Brandy (Aubrey Plaza) literally compiles a “To Do List” of sexual acts she wants to test out before college.

Let’s spice up your commute with an activity: Make a list of every sexual activity you can think of. (In your head, so as not to freak out the person sitting next to you.) How many do you have?

Brandy Klark, the protagonist of “The To Do List” (played by “Parks and Recreation’s” Aubrey Plaza), probably thought of more than you did.

In the film, which opens Friday, Brandy is a high school valedictorian who has focused entirely on schoolwork until she sees heartthrob Rusty (Scott Porter) and decides she’d like to lose her virginity to him. What follows is a Type A sex comedy, with Brandy making a list and working her way up to The Big Act with a variety of boys as her very willing partners.

“I don’t promote being promiscuous,” says writer-director Maggie Carey. “But [the character] didn’t have to be in love. This wasn’t the guy Brandy was going to marry — this was just purely lust. She was a normal, horny teenager, and that was important, because I think in movies, women don’t get to be that.”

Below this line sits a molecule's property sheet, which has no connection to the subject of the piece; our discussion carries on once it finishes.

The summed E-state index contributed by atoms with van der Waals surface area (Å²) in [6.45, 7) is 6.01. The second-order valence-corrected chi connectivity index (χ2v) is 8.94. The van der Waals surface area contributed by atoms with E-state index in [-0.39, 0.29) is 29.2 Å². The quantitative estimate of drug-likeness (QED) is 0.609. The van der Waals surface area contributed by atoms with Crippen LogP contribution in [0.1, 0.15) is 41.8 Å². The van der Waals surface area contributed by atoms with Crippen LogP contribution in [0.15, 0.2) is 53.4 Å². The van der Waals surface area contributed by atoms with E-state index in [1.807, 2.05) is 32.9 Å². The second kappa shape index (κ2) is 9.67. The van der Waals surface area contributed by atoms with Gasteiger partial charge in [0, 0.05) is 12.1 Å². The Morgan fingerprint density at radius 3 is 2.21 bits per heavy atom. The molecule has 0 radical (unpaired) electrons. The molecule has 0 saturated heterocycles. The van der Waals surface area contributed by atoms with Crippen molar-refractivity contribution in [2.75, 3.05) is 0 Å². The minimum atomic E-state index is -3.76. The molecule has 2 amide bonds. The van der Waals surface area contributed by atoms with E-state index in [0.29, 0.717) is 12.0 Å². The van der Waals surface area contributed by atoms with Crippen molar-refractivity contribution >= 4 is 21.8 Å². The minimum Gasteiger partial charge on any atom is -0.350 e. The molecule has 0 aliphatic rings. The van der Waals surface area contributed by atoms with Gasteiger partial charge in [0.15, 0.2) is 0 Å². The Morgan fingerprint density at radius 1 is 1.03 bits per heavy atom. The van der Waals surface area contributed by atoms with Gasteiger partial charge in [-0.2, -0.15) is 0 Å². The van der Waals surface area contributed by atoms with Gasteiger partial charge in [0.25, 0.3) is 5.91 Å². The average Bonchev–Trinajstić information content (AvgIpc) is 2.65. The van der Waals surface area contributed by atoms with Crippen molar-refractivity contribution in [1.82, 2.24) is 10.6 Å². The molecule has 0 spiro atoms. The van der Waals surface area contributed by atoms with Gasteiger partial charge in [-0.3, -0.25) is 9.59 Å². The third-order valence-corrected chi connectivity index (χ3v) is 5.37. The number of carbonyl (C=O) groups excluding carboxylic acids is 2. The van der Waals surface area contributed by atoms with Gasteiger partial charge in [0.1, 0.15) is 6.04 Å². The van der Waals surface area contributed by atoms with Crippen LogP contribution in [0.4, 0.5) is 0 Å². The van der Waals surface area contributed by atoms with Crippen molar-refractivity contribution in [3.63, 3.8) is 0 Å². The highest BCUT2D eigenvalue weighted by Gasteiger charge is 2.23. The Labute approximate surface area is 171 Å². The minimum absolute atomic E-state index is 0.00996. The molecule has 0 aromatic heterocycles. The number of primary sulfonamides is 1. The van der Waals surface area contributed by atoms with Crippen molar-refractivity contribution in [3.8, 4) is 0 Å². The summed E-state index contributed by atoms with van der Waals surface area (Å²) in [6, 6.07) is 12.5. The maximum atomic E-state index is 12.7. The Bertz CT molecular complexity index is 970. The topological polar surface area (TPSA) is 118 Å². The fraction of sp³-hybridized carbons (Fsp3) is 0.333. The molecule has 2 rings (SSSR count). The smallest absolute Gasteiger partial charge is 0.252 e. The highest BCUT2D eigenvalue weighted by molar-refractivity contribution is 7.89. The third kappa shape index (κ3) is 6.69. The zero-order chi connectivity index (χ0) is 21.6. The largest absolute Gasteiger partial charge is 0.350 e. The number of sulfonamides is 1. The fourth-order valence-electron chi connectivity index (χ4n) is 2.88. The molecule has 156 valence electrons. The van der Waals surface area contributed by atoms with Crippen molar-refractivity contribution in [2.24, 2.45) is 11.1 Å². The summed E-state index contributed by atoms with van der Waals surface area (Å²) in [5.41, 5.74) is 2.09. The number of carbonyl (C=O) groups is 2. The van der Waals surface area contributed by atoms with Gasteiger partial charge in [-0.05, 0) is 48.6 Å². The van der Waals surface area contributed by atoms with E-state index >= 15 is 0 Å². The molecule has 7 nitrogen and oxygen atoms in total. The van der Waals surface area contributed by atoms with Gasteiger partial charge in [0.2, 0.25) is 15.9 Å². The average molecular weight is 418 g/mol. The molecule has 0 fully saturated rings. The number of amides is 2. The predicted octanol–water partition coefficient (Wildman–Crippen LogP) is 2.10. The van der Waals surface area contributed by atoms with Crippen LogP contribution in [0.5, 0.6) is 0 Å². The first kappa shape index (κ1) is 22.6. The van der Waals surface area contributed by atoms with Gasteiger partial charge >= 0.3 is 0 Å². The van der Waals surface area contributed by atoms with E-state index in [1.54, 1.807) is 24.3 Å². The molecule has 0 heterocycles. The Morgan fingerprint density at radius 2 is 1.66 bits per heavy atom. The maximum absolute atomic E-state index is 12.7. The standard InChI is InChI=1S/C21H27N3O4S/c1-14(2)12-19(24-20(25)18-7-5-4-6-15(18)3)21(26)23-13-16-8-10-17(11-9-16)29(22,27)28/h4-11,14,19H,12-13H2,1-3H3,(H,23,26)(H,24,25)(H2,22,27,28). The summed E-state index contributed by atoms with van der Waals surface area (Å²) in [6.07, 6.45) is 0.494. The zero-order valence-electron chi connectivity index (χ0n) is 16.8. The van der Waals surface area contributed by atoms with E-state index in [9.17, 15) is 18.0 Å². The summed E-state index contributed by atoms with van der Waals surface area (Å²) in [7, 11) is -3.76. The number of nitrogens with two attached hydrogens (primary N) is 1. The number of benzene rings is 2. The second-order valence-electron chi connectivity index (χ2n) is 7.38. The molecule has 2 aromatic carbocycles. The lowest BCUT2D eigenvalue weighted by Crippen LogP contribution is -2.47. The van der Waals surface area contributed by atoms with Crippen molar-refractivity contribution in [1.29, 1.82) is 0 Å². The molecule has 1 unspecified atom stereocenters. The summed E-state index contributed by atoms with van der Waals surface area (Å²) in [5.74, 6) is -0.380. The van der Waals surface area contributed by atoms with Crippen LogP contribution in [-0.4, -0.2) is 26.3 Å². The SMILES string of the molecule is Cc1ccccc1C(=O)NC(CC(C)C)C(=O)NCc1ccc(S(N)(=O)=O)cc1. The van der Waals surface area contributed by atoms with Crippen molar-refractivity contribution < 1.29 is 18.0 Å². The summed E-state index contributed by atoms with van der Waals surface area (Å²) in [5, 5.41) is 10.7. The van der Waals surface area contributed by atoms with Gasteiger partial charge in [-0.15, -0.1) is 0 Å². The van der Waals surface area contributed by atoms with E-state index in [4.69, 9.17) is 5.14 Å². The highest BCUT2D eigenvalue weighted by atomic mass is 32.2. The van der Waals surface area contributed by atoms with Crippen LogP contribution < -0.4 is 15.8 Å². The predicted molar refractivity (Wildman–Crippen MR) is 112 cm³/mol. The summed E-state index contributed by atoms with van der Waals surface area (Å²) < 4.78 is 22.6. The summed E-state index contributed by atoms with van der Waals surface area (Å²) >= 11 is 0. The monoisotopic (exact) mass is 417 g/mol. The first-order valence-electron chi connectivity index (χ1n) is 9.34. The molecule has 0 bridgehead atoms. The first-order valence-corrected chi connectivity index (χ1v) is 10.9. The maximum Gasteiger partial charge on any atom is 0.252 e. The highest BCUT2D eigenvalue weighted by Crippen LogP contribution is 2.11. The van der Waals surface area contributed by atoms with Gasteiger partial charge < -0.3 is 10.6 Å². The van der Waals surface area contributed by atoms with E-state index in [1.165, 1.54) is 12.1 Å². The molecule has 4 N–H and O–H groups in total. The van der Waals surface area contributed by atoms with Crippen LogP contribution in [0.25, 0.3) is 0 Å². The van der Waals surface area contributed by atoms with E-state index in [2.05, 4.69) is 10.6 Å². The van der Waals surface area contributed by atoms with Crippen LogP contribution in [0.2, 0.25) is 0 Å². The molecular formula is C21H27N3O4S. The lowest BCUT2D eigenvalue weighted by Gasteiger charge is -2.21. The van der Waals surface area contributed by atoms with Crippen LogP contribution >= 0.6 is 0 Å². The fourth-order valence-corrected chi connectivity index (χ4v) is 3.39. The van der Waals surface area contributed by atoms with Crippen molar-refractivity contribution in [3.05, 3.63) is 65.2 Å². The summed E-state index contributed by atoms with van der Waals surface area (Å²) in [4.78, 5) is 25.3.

Carey doesn’t see her first feature as akin to “American Pie” or even the less-explicit John Hughes staples of the ’80s. “I’m a fan of that genre, and I’m so inspired by those movies,” she says. For her, “The To Do List” is “a classic coming-of-age story. And her coming of age is about sex.”

It’s about sex in a very specific time period, too. The film takes place in Boise, Idaho, in 1993, a setting partly inspired by Carey’s experiences (she graduated from high school that year).

“Brandy is a little more naive about things,” Carey says. For example, the character uses a dictionary to look up a lot of her planned activities — A LOT of them. “There was more of a challenge about how you got information in the ’90s, before we had the Internet. It was important to me it was 1993 and not 1995, because you had email in ’95. In ’93, you didn’t. Obviously in 2013, things have really changed about how teenagers communicate; the story wouldn’t have worked.”

The film is surprisingly blunt in its handling of female sexuality, which is sure to cause some blushing among audience members, even those who don’t have to look up any of Brandy’s experiences.

“I never set out to make it raunchy,” Carey says. “I was just being frank and honest and truthful.”

Keeper of Her Heart

One prop among the ’90s-era set dressing had special meaning for director Maggie Carey. “When I was in high school, a Trapper Keeper was too expensive,” she says. “My parents were like, ‘You’re fine with a three-ring binder.’ So the Trapper Keeper was my big Hollywood moment: ‘I’m making a movie, and I’m gonna have a Trapper Keeper in it.’ ”